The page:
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How to clip a dog's nails.

First time you do it I would recommend that a vet or vet nurse shows you how. It is not something to do if you are hesitant or unsure.

Get someone to restrain the dog well for you – remember even placid dogs can bite in fear/pain so if you think your dog could be
unpredictable ask the restrainer to hold the dogs head firmly or slip on a muzzle.

Use a decent pair of clippers and have some cotton wool and a Styptic pencil handy just in case. Trim the nail confidently and quickly level with the pad as you hold
the paw in a natural position. Trim the nail a tiny bit first if you are worried and gradually increase the amount you trim. There is a large quick in each nail – you can see it easily with white nails – it's the pink area – but black nails you have to use an educated guess. The quick is a collection of blood vessels and nerves. If you cut into it you will cause pain for the dog and it will bleed a lot. To stem the bleed apply direct pressure with cotton wool then use the Styptic pencil to stop the bleeding. Remember the pencil will stain anything from hands to clothes to the floor and it takes forever to get rid of the marks. Cut quicks will upset the dog and he/she will not forget it and may play up each time there after so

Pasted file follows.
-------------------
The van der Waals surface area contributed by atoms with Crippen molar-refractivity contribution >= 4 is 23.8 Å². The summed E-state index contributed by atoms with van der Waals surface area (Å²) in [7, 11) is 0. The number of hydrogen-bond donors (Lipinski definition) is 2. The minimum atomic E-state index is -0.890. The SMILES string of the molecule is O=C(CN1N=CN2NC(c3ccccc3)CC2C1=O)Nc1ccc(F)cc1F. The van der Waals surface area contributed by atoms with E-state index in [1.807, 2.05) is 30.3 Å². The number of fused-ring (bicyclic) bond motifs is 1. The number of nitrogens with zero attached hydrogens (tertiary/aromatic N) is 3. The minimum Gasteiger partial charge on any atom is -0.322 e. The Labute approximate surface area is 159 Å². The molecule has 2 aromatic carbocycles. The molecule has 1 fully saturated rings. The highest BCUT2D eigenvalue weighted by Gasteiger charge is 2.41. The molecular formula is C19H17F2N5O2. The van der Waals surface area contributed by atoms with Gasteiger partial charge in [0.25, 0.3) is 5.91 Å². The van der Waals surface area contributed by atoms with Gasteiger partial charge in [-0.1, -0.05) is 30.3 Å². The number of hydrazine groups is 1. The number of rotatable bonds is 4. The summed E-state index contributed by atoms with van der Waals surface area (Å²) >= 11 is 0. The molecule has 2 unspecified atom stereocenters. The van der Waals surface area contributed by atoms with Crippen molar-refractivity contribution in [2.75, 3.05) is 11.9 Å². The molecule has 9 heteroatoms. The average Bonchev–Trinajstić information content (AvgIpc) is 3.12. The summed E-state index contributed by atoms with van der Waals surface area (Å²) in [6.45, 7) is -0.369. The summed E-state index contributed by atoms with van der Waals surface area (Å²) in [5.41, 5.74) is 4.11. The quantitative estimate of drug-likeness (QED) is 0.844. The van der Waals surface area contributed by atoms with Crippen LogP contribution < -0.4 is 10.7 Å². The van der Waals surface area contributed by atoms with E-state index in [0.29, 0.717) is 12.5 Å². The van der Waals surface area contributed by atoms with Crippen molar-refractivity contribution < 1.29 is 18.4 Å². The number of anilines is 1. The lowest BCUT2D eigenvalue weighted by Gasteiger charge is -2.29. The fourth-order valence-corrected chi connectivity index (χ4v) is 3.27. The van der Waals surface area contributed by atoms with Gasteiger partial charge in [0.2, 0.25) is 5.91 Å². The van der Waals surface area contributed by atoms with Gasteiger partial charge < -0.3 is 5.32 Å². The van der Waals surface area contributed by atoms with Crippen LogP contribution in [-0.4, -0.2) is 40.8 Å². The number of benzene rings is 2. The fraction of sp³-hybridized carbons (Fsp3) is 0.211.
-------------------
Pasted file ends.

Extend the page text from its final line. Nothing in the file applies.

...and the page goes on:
it's really important to get it right which is why I recommend being shown in person first.

Nails are worn down more by walking on hard ground. You can file a dogs nails using an emery board which is less intrusive and most dogs don't mind – although this only takes a bit off and smoothes the nail. Always remember to do the dew claws as these do not come into contact with the ground so are the most important nails to trim. Talk to your dog and don't rush the job. Treats and gentle encouragement will help to reassure your dog.

Most vets charge around £15 if vets clip nails if vet nurses do it then the charge is around £5.

How often to trim depends on your dog and what ground your dog mostly exercises on. Most dogs though need a nail trim every 3 months or so. Some never need it.

I hope this guide helps.

supplied by Jenny Ahearne,
Veterinary Nurse see http://www.vetpro.co.uk


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